April 22, 2014
Vive La Conversation
: Sheila Farr, Writer and Arts Critic, talks to student, Niki Mosko (AR '14). Photo by Kathleen Rabel.
: Students Natalie Kubu (AR '14) and Claire Green (AR '14) talking to Sylvia Fisher, Docent of Wright Exhibition Space. Photo by Kathleen Rabel.
: Miles Fortune (AR '15) talks to John Darrow, "Technology Specialist" Principal Engineer from Amazon. Photo by Kathleen Rabel.
: Rachael Faust, Associate Curator of Collections & Academic Programs at Henry Art Gallery, talks to student, Katrina Handler (AR '14). Photo by Kathleen Rabel.
Innovative Curricula at Cornish: An Art History Class Explores the Art of Conversation with “The Salon: A Game of Conversation”
At a time when public discourse has become often strident and stripped of meaning and as an unending shower of information pours down on our lives from computer screens, telephones, and devices of all kinds, it should shock no one that people are becoming increasingly attracted to slower, more substantive personal exchanges. Witness the surging popularity of TED Talks around the country and purposeful get-togethers such as the “Café Scientifique” cropping up around the world. People are turning back the clock to a time when conversation was an art form and great conversationalists were stars, back to the time of the salon. On March 26 at the Wright Exhibition Space, Elizabeth Darrow’s art history class explored the concept of the salon by participating in “The Salon: A Game of Conversation.”
Initially the word “salon” meant nothing more than a reception room in a large house, but it eventually grew to mean a social gathering taking place in that room. In 18th century Paris, the zenith of the salon, society hostesses staged salons by inviting a wide variety of artists, thinkers and society’s movers and shakers to mix and mingle at their homes. To be invited to a salon, you had to have two important qualities: you had to be interesting and you had to be talkative. In the salon culture of the 1750s, ’60s, and ’70s, the star performer was Denis Diderot, philosopher, novelist, the compiler of the first comprehensive encyclopedia, and — it goes without saying — a masterful conversationalist. So central was he to the world of the Paris salon that he has been called “the great Parisian.”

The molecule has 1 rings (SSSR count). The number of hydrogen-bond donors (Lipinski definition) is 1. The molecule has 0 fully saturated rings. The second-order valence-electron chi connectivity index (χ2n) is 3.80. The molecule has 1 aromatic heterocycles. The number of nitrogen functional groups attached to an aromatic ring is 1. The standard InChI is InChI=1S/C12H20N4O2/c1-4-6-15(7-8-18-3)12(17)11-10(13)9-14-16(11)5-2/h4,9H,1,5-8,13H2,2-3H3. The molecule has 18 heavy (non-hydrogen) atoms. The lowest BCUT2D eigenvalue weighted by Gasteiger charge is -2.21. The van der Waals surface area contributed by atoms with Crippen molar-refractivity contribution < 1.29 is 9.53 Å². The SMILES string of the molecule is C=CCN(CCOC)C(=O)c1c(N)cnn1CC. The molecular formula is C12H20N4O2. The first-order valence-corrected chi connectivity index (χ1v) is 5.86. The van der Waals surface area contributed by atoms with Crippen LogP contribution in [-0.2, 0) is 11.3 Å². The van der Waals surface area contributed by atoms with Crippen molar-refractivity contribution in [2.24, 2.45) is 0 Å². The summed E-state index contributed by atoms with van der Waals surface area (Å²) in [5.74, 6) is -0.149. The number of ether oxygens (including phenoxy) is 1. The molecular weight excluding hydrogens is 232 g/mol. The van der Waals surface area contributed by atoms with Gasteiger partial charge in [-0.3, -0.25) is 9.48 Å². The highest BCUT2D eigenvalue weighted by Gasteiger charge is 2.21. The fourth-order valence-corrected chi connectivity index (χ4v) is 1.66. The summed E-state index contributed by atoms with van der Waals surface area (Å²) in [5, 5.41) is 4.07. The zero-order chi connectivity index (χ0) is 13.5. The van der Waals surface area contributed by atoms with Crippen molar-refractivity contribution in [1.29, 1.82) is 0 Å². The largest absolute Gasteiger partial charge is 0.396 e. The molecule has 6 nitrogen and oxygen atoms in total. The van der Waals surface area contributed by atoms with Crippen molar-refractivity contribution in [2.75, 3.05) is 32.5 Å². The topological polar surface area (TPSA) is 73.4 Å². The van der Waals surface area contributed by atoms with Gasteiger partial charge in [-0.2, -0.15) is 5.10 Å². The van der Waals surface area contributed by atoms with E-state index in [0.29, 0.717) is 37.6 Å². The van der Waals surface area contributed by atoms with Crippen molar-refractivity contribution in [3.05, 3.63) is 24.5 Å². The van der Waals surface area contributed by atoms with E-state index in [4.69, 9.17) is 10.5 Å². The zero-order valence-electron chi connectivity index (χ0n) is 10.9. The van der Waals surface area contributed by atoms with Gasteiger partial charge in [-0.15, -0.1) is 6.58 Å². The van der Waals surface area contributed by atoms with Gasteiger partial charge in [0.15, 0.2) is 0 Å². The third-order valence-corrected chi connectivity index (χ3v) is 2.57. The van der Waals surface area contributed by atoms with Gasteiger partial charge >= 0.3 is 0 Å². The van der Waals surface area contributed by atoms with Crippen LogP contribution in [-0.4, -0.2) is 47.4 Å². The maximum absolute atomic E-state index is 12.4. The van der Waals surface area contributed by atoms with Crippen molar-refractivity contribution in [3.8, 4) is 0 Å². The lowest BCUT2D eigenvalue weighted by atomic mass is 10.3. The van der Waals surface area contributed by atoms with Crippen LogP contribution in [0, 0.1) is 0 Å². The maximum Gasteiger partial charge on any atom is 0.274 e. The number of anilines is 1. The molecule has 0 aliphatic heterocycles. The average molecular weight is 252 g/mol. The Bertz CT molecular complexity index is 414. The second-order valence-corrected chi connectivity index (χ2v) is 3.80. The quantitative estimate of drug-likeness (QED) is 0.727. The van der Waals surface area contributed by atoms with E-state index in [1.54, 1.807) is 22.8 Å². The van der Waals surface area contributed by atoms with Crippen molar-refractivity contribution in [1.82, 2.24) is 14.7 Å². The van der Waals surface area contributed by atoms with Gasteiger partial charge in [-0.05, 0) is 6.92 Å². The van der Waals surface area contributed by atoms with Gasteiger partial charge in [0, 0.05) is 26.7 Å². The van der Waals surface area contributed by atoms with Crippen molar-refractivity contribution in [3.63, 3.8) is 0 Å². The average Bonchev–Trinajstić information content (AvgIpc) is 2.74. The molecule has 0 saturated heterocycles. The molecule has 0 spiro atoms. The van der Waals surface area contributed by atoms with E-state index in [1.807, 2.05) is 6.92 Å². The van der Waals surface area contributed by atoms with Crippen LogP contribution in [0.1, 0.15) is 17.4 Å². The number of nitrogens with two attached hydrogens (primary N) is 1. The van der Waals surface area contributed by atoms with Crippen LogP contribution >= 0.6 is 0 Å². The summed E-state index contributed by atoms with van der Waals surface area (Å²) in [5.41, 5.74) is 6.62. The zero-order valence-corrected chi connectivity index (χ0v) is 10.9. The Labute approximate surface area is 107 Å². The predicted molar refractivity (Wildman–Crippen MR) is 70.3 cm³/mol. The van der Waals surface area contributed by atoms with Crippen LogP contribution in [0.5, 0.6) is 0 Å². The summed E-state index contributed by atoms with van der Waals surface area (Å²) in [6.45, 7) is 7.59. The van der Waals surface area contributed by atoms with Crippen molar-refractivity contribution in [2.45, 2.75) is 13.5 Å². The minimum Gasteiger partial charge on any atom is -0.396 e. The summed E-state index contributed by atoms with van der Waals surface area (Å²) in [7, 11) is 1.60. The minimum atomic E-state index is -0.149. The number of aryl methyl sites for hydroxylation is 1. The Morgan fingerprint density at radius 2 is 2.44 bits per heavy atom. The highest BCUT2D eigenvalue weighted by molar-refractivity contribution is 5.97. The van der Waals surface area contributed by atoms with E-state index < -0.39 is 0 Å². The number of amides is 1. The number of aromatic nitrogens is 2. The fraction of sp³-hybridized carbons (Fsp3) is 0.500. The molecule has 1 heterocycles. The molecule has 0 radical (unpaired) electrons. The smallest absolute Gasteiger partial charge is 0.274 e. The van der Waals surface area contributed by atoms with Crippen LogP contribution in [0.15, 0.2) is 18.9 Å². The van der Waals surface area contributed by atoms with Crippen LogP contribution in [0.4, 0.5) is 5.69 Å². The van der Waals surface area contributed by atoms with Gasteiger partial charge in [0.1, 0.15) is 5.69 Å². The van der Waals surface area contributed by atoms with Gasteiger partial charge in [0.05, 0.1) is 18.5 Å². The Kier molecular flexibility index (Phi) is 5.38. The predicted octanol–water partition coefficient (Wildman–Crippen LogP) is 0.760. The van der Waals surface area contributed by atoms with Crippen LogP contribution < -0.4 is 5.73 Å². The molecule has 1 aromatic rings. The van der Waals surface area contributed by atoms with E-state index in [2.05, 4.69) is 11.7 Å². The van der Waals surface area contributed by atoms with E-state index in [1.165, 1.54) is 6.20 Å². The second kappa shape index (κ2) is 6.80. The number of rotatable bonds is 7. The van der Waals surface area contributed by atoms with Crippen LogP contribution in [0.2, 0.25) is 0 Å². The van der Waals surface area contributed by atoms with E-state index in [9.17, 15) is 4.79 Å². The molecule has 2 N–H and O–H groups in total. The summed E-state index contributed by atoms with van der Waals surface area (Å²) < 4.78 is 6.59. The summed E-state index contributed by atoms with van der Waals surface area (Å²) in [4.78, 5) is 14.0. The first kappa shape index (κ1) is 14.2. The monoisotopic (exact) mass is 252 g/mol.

It is this format that Dr. Darrow’s class sought to imitate with their salon game: to create a milieu in which “people from all walks of life and professions come together to converse about issues and ideas that matter to them — shared, informed, intellectual, critical interests.”
The “game board” for Darrow’s salon was simple: numbers from one to ten were placed on floor of the Wright Exhibition Space where the class took place, each number in front of an exhibited artwork in the current exhibition 9 from L.A. “Experts” (people chosen by Dr. Darrow for their knowledge in a particular area) were sent to one of the numbered locations and students in the class were paired with the experts. The pairs would converse for 10 minutes, then, at the ring of a bell, each expert would move to another number and be met by another class member. The numbered artworks were meant to be a natural starting point for each conversation. But under the rules of the game, every conversation was free to “follow the first idea, wise or foolish, that presented itself” (to quote Diderot).
By holding the game in a gallery, the class captured another meaning of the word “salon,” which according to Webster is “a hall for the exhibition of art.” Interestingly, Diderot (on whom Darrow recently delivered a paper in Chicago) was also known for his writing on art, some of the first organized art criticism.
That the Salon game was a success was clear to everyone in the room. There is no mistaking a roomful of engaged conversations; the sound of it is where we get the term “buzz.” The gallery was awash with this buzz of focused speech to the point of being a din. Even given a mere 10 minutes to make contact, participants traversed a great deal of intellectual territory.
The event was entertaining for everyone, certainly, but Darrow’s point in creating the game was much more than to amuse. Dr. Darrow sees the salon as a tool for the artist. “Students need to practice socially,” she writes. “Another objective in the Salon would be to expose students to relationships of power in our own city — with guests besides artists and teachers — like politicians, writers, policemen, scientists, tech world, media, etc.”
Too often we think of talking to one another as a formless pastime or a terse necessity. “The Salon: A Game of Conversation” demonstrates that not only can conversation focus on art, it can, in itself, be an art form.
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